Specialists perform final check-out of the Launch Vehicle before moving it out from the AITB.
When in the AITB, the Launch Vehicle is transported on special rail platforms. Transportation of the Launch Vehicle from the AITB to the Launch Complex is done by railroad on a transporter-erector.
In the far section of the AITB, there are composite parts of another rocket — Soyuz- 2.1b. Its launch is scheduled for 2019.
Traditionally, before moving a rocket to the Launch Complex, the personnel involved in the operation line up and are briefed on the transportation tasks. These are representatives of all the support services and units of the Center for Operation of Ground-Based Space Infrastructure and specialists of SRC Progress.
Roll-out of the Integrated Launch Vehicle from AITB to the Launch Complex.
The LV is transported to the Launch Pad by railway. The train includes a locomotive, a mobile thermal control unit, a buffer, and a transporter-erector with an LV on it.
The distance between the LV AITB to the Launch table is 4.5 km. The duration of the LV transportation is about an hour.
The transportation operations began far before sun-rise three days before lift-off.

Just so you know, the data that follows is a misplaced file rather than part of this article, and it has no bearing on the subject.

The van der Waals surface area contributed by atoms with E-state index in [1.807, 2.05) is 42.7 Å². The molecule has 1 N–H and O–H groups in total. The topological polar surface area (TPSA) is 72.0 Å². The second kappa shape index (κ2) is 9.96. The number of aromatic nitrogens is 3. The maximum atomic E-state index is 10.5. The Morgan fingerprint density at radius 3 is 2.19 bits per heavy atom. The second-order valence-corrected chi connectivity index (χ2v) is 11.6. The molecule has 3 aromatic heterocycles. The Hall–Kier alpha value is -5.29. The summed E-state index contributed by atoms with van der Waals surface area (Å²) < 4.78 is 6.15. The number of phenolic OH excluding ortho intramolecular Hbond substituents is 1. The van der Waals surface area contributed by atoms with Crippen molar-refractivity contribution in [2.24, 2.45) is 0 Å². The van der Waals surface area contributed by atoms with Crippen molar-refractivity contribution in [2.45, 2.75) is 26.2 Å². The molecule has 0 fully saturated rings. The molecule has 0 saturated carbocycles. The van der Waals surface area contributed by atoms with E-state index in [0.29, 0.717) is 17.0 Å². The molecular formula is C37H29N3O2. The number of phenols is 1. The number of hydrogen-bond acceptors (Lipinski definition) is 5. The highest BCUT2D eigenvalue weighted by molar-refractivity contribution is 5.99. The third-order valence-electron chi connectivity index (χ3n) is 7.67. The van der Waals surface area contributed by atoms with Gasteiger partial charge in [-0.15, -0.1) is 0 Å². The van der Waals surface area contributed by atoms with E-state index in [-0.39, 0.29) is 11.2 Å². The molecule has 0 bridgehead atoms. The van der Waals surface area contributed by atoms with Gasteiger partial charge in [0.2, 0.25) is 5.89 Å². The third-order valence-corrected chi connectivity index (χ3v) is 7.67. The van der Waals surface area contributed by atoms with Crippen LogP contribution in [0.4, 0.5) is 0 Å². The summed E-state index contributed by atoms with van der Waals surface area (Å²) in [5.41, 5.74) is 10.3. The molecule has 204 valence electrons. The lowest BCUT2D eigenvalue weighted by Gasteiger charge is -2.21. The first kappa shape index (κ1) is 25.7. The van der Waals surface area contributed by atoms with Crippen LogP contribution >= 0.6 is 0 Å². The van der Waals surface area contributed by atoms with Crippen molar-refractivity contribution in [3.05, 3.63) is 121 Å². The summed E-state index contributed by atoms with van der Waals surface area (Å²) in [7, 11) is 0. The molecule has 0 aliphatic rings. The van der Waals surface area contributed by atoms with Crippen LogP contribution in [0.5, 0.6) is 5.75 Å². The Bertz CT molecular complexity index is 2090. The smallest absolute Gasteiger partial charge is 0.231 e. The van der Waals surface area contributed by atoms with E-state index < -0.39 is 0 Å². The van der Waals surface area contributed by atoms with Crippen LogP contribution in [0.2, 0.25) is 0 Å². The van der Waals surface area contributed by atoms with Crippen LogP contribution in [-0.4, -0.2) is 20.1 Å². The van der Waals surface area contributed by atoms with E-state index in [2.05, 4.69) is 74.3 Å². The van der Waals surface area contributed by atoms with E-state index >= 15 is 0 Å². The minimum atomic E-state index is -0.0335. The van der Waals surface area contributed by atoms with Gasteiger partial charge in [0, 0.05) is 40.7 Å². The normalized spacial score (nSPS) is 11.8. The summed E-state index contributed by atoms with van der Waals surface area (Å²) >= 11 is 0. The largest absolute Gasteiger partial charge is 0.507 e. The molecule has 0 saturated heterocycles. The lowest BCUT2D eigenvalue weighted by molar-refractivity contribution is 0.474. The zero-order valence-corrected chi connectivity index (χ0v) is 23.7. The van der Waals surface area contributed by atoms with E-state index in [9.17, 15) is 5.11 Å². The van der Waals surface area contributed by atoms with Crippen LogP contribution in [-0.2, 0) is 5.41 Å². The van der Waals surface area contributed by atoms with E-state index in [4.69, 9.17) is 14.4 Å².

The train is pulled by a locomotive.
The LV is transported to the Launch Pad with the speed of 5 km/h. Thus, the transportation is monitored and secured all the way by the escort team walking along from AITB to the Launch Pad.
The lift-off mass of the LV is over 311 tons. To compare: the mass of the largest passenger aircraft, Airbus A380, is 277 tons.
Near the Launch Pad, the locomotive performs a switching maneuver and couples with the tail end of the train. From now on, it does not pull but pushes the train with the LV to the launch table.
Soyuz-2.1a dimensions: the length of LV with SHM – 46.3 m, the maximum lateral size (between the control fins of strap-on boosters) — 10.3 m, the maximum diameter of the core stage – 2.95 m, the maximum diameter of the 3rd stage – 2.66 m.